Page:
In my humble opinion, great photographs come from photographers with great eyes for a scene, purposeful compositions, good timing, fantastic sense-of-place, and superb technical know-how of their craft.

Seeing Differently is what can set you apart from the thousands of other photographers who take photographs of similar subject matter. It’s easy to blend in: It’s challenging and rewarding to set yourself apart and be different.

In Front of the Lens…

Well, I guess it was time again to put the “Maniac” in front of the lens…

The last time I did self-portraits was in 2003; considering that, I believed it was high-time to do it again. I’m not the type who enjoys being the target of a photo-session. Nevertheless, when I have a choice, I prefer to be the one taking portraits of myself. I think I capture who I am better than anyone, at least, thus far. That is probably because I know myself better than anyone else…right!

I went into this photo session with the following goal: To capture my expressionistic qualities. And what do I mean by that? I didn’t want to end up with a snapshot: I wanted to capture a glimpse of who I am, at least, who I am, part of the time.

I guess what I don’t like about a lot of the ‘corporate‘ portrait studios is that they are quite impersonal; they don’t even get to know who you are before taking your photograph. Has anyone else had that experience?

In my opinion, and coming from the perspective of a photographer, you should get to know your subject, at least a little. You need to know a little about your subject’s likes, dislikes, mannerisms, attitudes, etc. All of this knowledge helps (the photographer) communicate to the subject what sort of poses, settings and props will be best for the shoot.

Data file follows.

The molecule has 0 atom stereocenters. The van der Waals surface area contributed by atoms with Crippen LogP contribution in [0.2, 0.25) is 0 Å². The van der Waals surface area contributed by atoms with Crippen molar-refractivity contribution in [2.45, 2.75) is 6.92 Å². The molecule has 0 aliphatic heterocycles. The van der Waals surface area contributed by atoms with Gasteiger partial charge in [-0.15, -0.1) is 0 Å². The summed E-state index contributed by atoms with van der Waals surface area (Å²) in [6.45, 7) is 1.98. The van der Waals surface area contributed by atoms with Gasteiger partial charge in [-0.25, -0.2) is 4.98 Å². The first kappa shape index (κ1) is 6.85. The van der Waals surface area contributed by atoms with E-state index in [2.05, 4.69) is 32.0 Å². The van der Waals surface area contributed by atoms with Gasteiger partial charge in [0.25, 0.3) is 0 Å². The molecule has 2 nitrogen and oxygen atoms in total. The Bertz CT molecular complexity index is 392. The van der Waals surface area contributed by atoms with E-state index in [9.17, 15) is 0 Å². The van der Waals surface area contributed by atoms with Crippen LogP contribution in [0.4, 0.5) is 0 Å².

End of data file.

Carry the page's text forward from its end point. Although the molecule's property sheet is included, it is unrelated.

I mean, you don’t have to spend all day on this, but for God’s sake, take some time to figure out what makes your subject ‘special‘ or unique and target those qualities when taking portrait/character shots.

With any luck, if there is a strong sense of trust between photographer and subject, the shoot should work fairly smoothly and automatic within a suitable environment, and with props targeted for each particular subject.

Alright, so ‘corporate‘ studios don’t have that sort of time to figure out the Psyche of their clients and what makes them tick, their likes and dislikes, and that is why people have a choice to go for the ‘quickie‘ or to go to a ‘shop’ that will spend more personal time finding out who they are as a person and what they really want out of a portrait photograph.

In my opinion, I want it to be personal…and I want the results to express who I am.

Taking a self-portrait is not an easy task, especially if you want to take a photo of yourself doing more than just sitting there. I want expression and animation in my photographs and that is a difficult task. I used a single, 600-Watt studio light with soft box. I set the white balance on the camera to make the images warm-toned. I chose my Canon G2 specifically because of its good remote control system…forget that it is a bit of an older camera, the remote works very nicely in this circumstance. The camera was set on Aperture Priority at f/5.0 and the shutter speed was roughly.6 of a second, meaning that if I moved, the image would be blurred. Sometimes I wanted to show motion, other times, I kept positively still.

Good luck and Happy Shooting!